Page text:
AMSTERDAM

Manners: Bon appétit?

In the Netherlands, there is a rule to starting a meal: you’re supposed to sit quietly at the table, napkin in your lap (don’t let it linger on your plate!) and enjoy a nice conversation until everybody has been served. When everybody has food on his or her plate, you’re supposed to say ‘smakelijk eten‘ (bon appétit in Dutch) and only then are you allowed to pick up your cutlery and start your meal.
Last week, Emilie wrote about an article in the NY-times regarding French Etiquette, and in his last ‘lesson’ the journalist points out that saying ‘bon appétit’ at the start of a meal is really not done in France.
Now I wonder. Why does this French saying exist at all if you’re not supposed to proclaim it? Does it only exist to give the English a feeling of chic when they start their meal?
Also: How do the French know when to start eating? I mean, when the queen is at the table one would obviously wait for her to pick up her cutlery, but this is not really a regular event, is it? – at least not in my family (we’ve never had her at our table, to be honest).
So how do you know when you can start? Is there a (secret) sign I’m not aware of? Or do you just start eating the moment you’re served, like I noticed sometimes in the US, regardless if others have food on their plate?

Sometimes international etiquette really confuses me!

xxx Esther


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Comments (9)

April 6, 2008

An absolute pet-peeves of mine is when people begin eating immediately when you sit food down in front of them! As I often serve multi-coursed meals & host dinner parties, my feeling is that guests shouldn’t eat until the hostess has served everyone, and sits down herself. My husband always waits for me to explain what I am serving and then for me to take the first bite before he & the other guests dig in! This isn’t a particular American trait, but one he’s always honored in our marriage.

Usually common courtesy dictates this behavior, however we recently had some good friends visiting from German speaking Switzerland. And though I know MENTALLY that in German culture you are “to eat while the food is hot”, EMOTIONALLY I found myself growing more and more annoyed when with each course our guests plowed through their plate before I even sat down! It felt so incredibly rude & disrespectful to me as the cook! And I felt as if were being treated more like a waitress than a chef!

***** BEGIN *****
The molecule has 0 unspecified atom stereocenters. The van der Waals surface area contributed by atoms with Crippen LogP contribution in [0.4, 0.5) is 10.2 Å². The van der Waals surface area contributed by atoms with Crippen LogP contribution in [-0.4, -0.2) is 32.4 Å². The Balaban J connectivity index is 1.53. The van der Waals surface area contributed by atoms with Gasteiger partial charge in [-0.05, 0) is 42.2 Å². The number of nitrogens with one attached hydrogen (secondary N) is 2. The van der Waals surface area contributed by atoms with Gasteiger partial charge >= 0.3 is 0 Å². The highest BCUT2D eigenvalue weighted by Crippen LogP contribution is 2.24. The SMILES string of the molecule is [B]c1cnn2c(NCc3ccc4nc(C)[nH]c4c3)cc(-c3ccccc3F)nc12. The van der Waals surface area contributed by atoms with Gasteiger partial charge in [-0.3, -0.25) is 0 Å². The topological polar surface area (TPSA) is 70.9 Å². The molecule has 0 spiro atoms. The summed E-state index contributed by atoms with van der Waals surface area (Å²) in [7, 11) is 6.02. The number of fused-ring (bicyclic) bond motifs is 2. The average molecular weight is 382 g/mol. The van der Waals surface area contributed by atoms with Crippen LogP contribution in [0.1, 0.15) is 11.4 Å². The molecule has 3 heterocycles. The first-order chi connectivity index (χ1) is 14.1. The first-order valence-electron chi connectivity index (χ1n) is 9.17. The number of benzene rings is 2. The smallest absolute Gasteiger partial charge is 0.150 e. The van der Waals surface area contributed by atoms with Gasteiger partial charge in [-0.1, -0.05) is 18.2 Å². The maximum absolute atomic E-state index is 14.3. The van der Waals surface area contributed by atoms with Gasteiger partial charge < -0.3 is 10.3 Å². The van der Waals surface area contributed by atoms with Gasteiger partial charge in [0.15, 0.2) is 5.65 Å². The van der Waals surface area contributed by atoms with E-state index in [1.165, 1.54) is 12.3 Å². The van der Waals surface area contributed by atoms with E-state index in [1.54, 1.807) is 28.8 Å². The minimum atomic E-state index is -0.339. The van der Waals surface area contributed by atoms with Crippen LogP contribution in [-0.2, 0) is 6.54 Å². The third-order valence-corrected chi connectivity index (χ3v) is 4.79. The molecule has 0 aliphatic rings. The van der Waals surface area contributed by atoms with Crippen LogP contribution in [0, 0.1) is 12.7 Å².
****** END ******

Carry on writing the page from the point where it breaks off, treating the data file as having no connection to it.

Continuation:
My husband was so annoyed by his friends behavior that he suggested next time they visit, we not cook for them. Next time, we’ll “eat out” instead so that “a cultural misunderstanding” doesn’t affect our friendship! I know our friends would be horrified if they realized how we felt… so better next time, to eliminate the problem by moving “the situation” outside the home so we don’t take this “cultural misunderstanding” personally!!

The Antiques Diva (TM)
http://www.antiquesdiva.blogspot.com/


Courtney
April 6, 2008

Ohhh this was a HUGE rule in my family. Never, EVER take a bit until the chef (my mom) sits down and takes her first bite. I don’t know if this was an American rule, or if it has just been a rule in my mom’s family, but this was definitely a big rule in our home.
Like the Antiques Diva said, it is just a polite gesture to the chef, to wait for her to sit down and take her first bite.

Emilie- is it true that you really shouldn’t say ‘Bon Appetit” in France??


Jennifer
April 6, 2008

I read that NYTimes article and asked my boyfriend (who is French) about the “bon appetit” thing…and he agreed that to say it is kind of frowned upon. People still do it, but he says it’s not in good taste. For some reason, though, he says the shortened “bon ap” is more acceptable.

I’m still confused about the fork thing–American right-handed fork vs European left-handed. I had no idea I’ve been making a big huge faux pas all these years while in Europe!


Michela
April 6, 2008

In Italy there is just one exception to the rule of “waiting until everybody is served” (and that holds even when eating out) and that is eating pizza!
With pizza you can behave like a german….

I was taguht that too, but then often my dad would not wait until my mum had finished serving….that would annoy me soooo m uch!


Michela
April 6, 2008

oh… and we do say “buon appetito”…. that is not rude, unless not that I know of!


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Shawn
April 6, 2008

If at a dinner party, of course it is common courtesy to wait for the hostess to sit. Unless of course the meal is best eaten piping hot and the hostess herself says: “Please dig in.” In Latin America we have a saying: “Lo caliente no espera.” (Hot food doesn’t wait.) But again, this only works if the hostess proclaims it.


Michele
April 10, 2008

“How do the French know when to start eating?” Here’s how its been explained to me, plates of food are passed around the table from oldest to youngest woman with the hostess going last and then from oldest to youngest man. You wait until the hostess has picked-up her fork before starting to eat. She may wait until everyone is served or if she’s afraid of the food getting cold, will start as soon as she is served.


August 18, 2008

[…] Bon appétit! […]


Isabelle
December 21, 2008

In France we’re supposed to start eating only when the Maitresse de maison (hostess) has started.
This is not usual between french to say bon appetit…this is mainly used when we eat with foreign people….since it looks like they are waiting for!


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